I'm sorry but the 90's are over, people are not going to pay 10 to 14 dollars for a physical medium, nor for a digital copy that they don't actually own (itunes).
Old 15th September 2008
  #12
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Quote:
Originally Posted by MYAMS View Post
For better or worse, singles and even album leaks have become an integral part of the process.


thats another interesting point. it has become commonplace to leak some records on the internet to build buzz for a project. so at the same time these labels are leaking stuff for download, they're going to go after the people downloading. it makes no sense.
Old 15th September 2008
  #13
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Quote:
Originally Posted by rickrock305 View Post
thats another interesting point. it has become commonplace to leak some records on the internet to build buzz for a project. so at the same time these labels are leaking stuff for download, they're going to go after the people downloading. it makes no sense.

I'll admit I bootleg alot of music, mainly because I buy vinyl, and the fact that every LP doesn't come with a free download is prepostorous, I'm not buying the music twice.

Anyway there has been a few torrents specifically where the artist includes a .txt file with the download asking you to buy the album when its released. Whether this is actually the artist or some one posing as the artist I don't know, but it is an interesting facet to the business.
Old 15th September 2008
  #14
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Quote:
Originally Posted by rickrock305 View Post
they need to focus on adapting to new technologies. but of course that would take some thought and possibly some money in research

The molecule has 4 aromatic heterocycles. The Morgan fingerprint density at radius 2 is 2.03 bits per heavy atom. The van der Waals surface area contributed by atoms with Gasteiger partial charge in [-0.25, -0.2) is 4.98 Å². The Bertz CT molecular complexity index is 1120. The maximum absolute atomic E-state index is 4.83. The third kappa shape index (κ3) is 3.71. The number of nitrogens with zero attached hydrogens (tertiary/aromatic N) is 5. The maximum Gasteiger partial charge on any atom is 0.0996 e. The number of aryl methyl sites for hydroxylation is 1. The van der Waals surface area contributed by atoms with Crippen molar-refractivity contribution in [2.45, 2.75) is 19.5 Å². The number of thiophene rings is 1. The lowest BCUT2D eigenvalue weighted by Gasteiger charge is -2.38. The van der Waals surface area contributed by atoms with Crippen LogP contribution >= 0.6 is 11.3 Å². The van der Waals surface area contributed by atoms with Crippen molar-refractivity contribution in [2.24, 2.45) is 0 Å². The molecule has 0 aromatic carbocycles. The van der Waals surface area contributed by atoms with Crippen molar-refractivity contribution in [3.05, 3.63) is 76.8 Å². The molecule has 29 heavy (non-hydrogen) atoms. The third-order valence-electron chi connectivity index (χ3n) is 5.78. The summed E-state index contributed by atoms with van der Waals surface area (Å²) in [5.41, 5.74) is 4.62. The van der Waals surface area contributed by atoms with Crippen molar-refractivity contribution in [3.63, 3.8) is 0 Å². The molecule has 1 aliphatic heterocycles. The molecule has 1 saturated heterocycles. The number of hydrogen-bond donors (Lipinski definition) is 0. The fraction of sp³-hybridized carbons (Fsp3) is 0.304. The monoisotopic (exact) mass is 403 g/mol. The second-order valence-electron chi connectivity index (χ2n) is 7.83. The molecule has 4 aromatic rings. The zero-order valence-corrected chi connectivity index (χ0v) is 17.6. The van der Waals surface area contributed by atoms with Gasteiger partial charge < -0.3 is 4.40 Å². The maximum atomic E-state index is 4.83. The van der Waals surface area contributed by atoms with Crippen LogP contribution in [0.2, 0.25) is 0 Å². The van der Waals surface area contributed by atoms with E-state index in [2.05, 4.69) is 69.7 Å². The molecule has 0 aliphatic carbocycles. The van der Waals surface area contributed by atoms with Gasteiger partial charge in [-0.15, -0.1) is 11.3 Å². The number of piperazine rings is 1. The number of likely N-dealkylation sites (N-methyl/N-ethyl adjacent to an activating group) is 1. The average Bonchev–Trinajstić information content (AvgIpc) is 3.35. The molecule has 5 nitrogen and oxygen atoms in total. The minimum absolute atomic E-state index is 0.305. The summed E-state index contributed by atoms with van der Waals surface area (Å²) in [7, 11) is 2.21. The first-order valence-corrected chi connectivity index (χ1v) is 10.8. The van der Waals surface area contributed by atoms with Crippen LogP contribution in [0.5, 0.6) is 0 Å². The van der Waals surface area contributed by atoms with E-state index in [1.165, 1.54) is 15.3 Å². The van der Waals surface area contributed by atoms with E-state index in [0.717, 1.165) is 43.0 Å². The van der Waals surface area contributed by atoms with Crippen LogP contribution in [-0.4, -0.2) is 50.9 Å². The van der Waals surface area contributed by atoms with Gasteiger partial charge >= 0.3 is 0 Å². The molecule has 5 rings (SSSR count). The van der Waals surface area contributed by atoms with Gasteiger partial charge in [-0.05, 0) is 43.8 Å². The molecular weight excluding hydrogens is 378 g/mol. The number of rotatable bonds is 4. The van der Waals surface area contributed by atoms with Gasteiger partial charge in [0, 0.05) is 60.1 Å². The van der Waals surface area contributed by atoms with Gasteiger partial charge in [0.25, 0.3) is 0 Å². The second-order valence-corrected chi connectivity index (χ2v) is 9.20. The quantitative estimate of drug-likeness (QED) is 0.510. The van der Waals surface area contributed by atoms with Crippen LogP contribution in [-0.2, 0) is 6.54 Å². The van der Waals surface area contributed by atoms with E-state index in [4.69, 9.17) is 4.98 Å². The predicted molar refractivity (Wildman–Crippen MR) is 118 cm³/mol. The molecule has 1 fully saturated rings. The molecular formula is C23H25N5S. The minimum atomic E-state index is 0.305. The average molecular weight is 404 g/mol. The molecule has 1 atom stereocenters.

I don't think research is necessary, just sue the ISPs for distributing stolen goods.
Old 15th September 2008
  #15
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Quote:
Originally Posted by rickrock305 View Post
nope. just more short-sighted, knee jerk reaction from the RIAA. this isn't going to stop anyone from downloading or anything else.

they need to stop spending their time fighting technology and learn how to make it work for them. its their own fault they are losing sales because they have spent all their energy fighting new technology. thats a waste of time. they need to focus on adapting to new technologies. but of course that would take some thought and possibly some money in research, so its probably not going to happen with the major labels.
yep. a 20 year old business model is not going to work especially when it's tied into some sort of technology.
Old 15th September 2008
  #16
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Quote:
Originally Posted by author View Post
I don't think research is necessary, just sue the ISPs for distributing stolen goods.
Why? They'll just sell out their customers and we're right back to this point.
Old 15th September 2008
  #17
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Quote:
Originally Posted by author View Post
I don't think research is necessary, just sue the ISPs for distributing stolen goods.